Doctors do not owe a duty of care to their patients’ families to protect them against psychiatric illness that might be caused from witnessing the death of loved ones, the Supreme Court ruled in a majority verdict today.
The judgment covers three cases, heard together, where the claimants sought compensation for psychiatric illnesses caused by seeing the death of a close relative in distressing circumstances. In each case, the death was allegedly caused by the doctor or health authority’s negligence.
All three cases were dismissed by a majority of six to one.
Lord Leggatt and Lady Rose, with whom Lord Briggs, Lord Sales and Lord Richards agreed, said: ‘The common law does not recognise one person as having any legally compensable interest in the physical well-being of another. The law affords compensation to the victim but not to others who suffer harm in consequence of the victim’s injuries or death, however severely affected they may be.’
The judgment overturns earlier authorities: North Glamorgan NHS Trust v Walters , which was wrongly decided and Sion v Hampstead Health Authority , Shorter v Surrey and Sussex Healthcare NHS Trust  and Liverpool Women’s Hospital NHS Foundation Trust v Ronayne  which were correctly decided on a wrong basis.
It states that a doctor who treats a patient does not enter into a doctor-patient relationship with any member of the patient’s family. The judges add that the responsibilities of a medical practitioner do not extend to protecting members of the patient’s family from exposure traumatic experiences. ‘To impose such a responsibility on hospitals and doctors would go beyond what, in the current state of our society, is reasonably regarded as the nature and scope of their role.’
Society has not yet reached a point where the experience of witnessing the death of a close family member ’is something from which a person can reasonably expect to be shielded by the medical profession’.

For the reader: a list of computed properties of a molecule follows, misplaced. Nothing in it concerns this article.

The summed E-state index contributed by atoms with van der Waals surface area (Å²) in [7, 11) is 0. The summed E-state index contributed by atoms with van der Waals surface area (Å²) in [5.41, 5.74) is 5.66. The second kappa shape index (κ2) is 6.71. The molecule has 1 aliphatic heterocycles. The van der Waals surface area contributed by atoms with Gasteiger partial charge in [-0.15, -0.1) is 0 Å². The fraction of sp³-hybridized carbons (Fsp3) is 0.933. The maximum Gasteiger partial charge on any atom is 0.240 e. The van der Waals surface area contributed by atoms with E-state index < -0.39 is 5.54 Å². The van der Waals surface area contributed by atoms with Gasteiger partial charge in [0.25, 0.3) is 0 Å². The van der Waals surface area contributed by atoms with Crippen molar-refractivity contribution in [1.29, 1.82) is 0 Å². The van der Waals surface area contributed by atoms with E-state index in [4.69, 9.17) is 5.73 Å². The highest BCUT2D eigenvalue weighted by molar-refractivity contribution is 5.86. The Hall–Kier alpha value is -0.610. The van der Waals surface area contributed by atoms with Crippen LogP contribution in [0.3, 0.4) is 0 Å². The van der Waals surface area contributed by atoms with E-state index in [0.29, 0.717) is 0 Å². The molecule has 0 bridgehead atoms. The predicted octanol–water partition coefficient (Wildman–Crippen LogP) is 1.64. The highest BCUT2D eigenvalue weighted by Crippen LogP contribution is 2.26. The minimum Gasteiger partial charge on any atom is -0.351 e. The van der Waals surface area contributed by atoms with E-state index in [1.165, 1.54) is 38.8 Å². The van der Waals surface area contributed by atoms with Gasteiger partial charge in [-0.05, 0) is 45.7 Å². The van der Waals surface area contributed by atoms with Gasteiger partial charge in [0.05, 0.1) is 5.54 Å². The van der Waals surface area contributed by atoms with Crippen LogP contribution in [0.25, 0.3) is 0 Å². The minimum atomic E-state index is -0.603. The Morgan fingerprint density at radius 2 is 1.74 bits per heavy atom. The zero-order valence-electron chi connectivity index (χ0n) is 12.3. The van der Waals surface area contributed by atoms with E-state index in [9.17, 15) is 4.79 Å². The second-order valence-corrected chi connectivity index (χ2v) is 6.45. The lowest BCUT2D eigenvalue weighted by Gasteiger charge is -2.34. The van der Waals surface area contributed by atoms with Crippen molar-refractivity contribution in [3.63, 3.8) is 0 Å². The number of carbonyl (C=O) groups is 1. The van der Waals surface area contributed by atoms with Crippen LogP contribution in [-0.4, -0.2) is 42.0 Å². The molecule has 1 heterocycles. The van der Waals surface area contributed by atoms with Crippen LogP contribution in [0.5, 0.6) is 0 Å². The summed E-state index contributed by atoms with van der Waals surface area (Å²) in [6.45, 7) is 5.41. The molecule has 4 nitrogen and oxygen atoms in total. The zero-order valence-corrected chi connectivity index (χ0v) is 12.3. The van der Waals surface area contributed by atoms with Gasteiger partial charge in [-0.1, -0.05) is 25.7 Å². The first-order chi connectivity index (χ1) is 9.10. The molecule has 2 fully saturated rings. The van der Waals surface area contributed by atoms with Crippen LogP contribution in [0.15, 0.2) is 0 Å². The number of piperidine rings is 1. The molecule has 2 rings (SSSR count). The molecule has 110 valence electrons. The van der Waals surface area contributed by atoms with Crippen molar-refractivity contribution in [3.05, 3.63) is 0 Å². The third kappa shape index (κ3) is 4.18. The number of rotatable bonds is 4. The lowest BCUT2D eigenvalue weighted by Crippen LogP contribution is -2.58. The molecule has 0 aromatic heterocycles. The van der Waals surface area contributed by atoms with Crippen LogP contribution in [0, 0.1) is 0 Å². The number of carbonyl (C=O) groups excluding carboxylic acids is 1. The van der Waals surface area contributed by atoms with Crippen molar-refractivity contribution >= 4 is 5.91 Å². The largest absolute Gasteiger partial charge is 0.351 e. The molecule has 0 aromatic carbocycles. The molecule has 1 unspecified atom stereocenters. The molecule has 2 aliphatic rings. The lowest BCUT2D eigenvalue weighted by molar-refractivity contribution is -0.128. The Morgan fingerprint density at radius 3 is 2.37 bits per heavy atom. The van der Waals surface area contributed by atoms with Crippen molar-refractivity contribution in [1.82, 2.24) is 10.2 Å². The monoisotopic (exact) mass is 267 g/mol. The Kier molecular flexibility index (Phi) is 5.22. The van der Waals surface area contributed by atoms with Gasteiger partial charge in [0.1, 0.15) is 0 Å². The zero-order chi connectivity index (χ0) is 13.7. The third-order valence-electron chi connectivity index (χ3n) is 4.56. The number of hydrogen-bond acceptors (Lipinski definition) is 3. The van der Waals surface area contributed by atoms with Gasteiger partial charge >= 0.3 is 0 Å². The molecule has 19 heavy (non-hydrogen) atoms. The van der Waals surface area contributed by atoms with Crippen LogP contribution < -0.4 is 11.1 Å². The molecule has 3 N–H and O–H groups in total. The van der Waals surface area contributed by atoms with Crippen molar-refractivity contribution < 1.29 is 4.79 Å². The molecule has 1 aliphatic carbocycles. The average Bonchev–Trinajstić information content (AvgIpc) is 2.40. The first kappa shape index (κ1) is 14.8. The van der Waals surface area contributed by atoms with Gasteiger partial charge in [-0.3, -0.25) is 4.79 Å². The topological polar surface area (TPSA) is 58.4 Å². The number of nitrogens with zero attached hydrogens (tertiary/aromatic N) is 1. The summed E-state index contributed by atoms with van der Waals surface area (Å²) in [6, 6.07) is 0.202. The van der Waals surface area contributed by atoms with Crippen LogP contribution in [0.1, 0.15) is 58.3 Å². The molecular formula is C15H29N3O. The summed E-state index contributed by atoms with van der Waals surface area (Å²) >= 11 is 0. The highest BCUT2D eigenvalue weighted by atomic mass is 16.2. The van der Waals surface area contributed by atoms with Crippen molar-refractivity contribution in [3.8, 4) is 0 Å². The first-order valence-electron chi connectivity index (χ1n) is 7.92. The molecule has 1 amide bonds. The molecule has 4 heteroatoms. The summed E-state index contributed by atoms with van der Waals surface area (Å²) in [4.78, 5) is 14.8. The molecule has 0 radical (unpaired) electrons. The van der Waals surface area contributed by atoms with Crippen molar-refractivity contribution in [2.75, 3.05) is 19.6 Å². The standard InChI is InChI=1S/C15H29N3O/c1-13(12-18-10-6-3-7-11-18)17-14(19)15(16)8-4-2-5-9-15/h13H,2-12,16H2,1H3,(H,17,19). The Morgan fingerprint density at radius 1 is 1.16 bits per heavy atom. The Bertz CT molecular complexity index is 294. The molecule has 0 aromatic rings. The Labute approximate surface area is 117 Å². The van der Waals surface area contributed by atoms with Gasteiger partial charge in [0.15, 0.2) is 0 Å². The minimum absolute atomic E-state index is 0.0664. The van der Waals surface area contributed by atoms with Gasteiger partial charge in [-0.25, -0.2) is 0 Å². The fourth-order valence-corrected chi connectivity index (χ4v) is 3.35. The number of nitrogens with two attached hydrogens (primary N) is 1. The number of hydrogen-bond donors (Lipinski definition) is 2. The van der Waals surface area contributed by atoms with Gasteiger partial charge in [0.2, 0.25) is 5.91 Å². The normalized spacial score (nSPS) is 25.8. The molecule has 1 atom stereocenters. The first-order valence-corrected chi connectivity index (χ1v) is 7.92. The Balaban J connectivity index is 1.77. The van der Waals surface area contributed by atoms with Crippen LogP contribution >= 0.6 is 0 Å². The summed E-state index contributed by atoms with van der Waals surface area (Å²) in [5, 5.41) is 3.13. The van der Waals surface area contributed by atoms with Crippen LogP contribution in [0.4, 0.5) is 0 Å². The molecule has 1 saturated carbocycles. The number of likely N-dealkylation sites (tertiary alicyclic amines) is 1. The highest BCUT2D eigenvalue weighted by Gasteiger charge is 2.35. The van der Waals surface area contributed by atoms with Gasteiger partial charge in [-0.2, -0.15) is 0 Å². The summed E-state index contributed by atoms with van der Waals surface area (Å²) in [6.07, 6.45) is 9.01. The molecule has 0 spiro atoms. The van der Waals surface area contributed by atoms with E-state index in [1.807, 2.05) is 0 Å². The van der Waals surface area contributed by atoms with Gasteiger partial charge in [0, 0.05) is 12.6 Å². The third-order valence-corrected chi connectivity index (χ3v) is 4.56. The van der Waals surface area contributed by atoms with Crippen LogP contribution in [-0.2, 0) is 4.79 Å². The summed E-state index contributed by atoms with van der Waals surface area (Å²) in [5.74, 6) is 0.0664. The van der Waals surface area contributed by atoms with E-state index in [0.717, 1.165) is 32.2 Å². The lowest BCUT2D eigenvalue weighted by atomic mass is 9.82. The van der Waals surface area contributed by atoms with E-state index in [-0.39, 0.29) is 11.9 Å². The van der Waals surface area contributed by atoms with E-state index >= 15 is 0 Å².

Dismissing the appeals, the judges said no one could hear about the events experienced by the claimants ‘without being moved by the terrible distress caused to them by the sudden deaths…and the shocking circumstances in which those deaths occurred’.
Lord Carloway, who gave a concurring judgment said, the same result would be reached under Scots law.
However in a dissenting judgment, Lord Burrows said the appeals presented a ‘rare opportunity…to move the law forward…to a more satisfactory position’.
He said the relevant event should be treated as the death ‘not least because it was witnessing the death or its immediate aftermath that caused the psychiatric illness to the secondary victims’. The psychiatric illness as a consequence of the death was ‘reasonably foreseeable’ and so, there should be liability ‘because it is not in dispute that, once one treats the event as the death, all the established proximity or control factors are satisfied’.
He added: ‘One might argue that the approach I am adopting does not represent any development of the law but is merely the correct application of the existing law to new facts.’